Please ensure Javascript is enabled for purposes of website accessibility

Special Olympics Athletes Highlight Mentors During Global Week of Inclusion

"Before becoming an SSIGM, I didn't have anyone to be my mentor. During the application process, I was at a loss for who could be my mentor. Chris [Winston] was the first and only person I thought of."
Daniel Smrokowski

The 10 Sargent Shriver International Global Messengers (SSIGM) gathered in a Ritz-Carlton Grand Canal Hotel during the 2019 Special Olympics World Summer Games in Abu Dhabi, United Arab Emirates. They ate pizza, reminiscing on the past several days as their historic trip to the Middle East was near to an end. Each, from separate parts of the world, had one thing in common--their mentors surrounded them, making each feel included. A feeling they had all long-awaited.

Daniel Smrokowski, who is an athlete and SSIGM from Special Olympics Illinois, recalled that scene. An excellent pizza party it was, he said, "normally, we wouldn't be having a pizza party in a villa." But because a presidential guest booked their first room, it created a once-in-a-lifetime opportunity to as he said, "live the villa life." Smrokowski, never having a mentor growing up, has participated in several sports, graduated with a journalism degree from Roosevelt University and hosts his own Special Chronicles podcast, which features the talents of people with intellectual disabilities (ID).

Mentor Chris Winston (left) poses with SSIGM and Special Olympics Illinois athlete Daniel Smrokowski.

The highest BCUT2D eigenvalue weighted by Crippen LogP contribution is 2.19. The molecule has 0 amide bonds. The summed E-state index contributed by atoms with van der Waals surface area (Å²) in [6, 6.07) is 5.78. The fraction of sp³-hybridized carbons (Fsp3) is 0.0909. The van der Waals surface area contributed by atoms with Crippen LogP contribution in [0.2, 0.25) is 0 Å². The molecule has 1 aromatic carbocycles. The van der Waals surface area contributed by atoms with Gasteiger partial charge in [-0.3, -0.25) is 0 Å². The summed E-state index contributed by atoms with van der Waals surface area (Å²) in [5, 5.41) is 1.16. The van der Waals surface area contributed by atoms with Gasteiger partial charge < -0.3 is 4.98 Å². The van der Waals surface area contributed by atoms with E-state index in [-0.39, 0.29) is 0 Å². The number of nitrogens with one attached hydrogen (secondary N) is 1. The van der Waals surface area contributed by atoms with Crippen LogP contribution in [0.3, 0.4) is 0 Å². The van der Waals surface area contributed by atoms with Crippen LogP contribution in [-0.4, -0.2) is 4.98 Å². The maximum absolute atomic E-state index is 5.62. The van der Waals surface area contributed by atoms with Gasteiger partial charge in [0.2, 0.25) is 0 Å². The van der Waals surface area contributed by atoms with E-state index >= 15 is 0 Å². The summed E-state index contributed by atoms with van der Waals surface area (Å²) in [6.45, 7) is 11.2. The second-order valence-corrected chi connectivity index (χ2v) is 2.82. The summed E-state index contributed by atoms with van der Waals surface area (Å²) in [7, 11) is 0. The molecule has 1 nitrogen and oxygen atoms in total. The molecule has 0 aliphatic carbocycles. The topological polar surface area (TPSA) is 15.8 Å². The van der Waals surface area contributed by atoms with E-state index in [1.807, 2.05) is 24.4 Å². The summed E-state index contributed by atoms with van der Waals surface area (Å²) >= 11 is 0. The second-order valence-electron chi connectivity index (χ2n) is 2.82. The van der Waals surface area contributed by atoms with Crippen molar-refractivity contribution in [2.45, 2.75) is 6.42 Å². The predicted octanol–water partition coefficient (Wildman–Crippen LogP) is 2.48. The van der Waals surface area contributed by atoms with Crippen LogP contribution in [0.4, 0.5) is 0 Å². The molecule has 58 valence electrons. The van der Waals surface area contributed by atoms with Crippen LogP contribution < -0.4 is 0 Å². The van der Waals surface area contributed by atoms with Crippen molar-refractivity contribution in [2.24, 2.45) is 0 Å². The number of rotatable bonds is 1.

Mentor Chris Winston (left) poses with SSIGM and Special Olympics Illinois athlete Daniel Smrokowski.

"Her example has been the inspiration for many since 1968. I have been fortunate enough to know another champion equally as determined. Like Eunice, she is determined to show the world we are just like everyone else. She is not one to take no for an answer but instead accepts the challenge as an invitation for change."
Renee Manfredi

Since then, Winston has acted as Smrokowski's cameraman for The Abu Dhabi Daily Show and has helped him become a published author in a major market newspaper, the Chicago Sun-Times, among other opportunities. "Chris has time and again gone out of his way to be my champion and to care for me like a family member would—a big brother or a father would," Smrokowski said about their relationship. Read Daniel Smrokowski's full tribute to his mentor, Chris Winston.

Renee Manfredi is another SSIGM and Special Olympics Hawaii athlete leader. She, too, experienced the same feeling Smrokowski did without a mentor. In her own words, "my years in school were always scary, overwhelming and pretty lonely." While she was expected to keep up with everyone else, she couldn't and was pushed to the back no matter how hard she fought for inclusion.

Manfredi credited Eunice Kennedy Shriver as the first Champion of Inclusion. Kennedy Shriver spoke up for what she believed in and was determined to make everyone feel included. She has since inspired countless people to transform the lives of people with and without ID through the power of sport.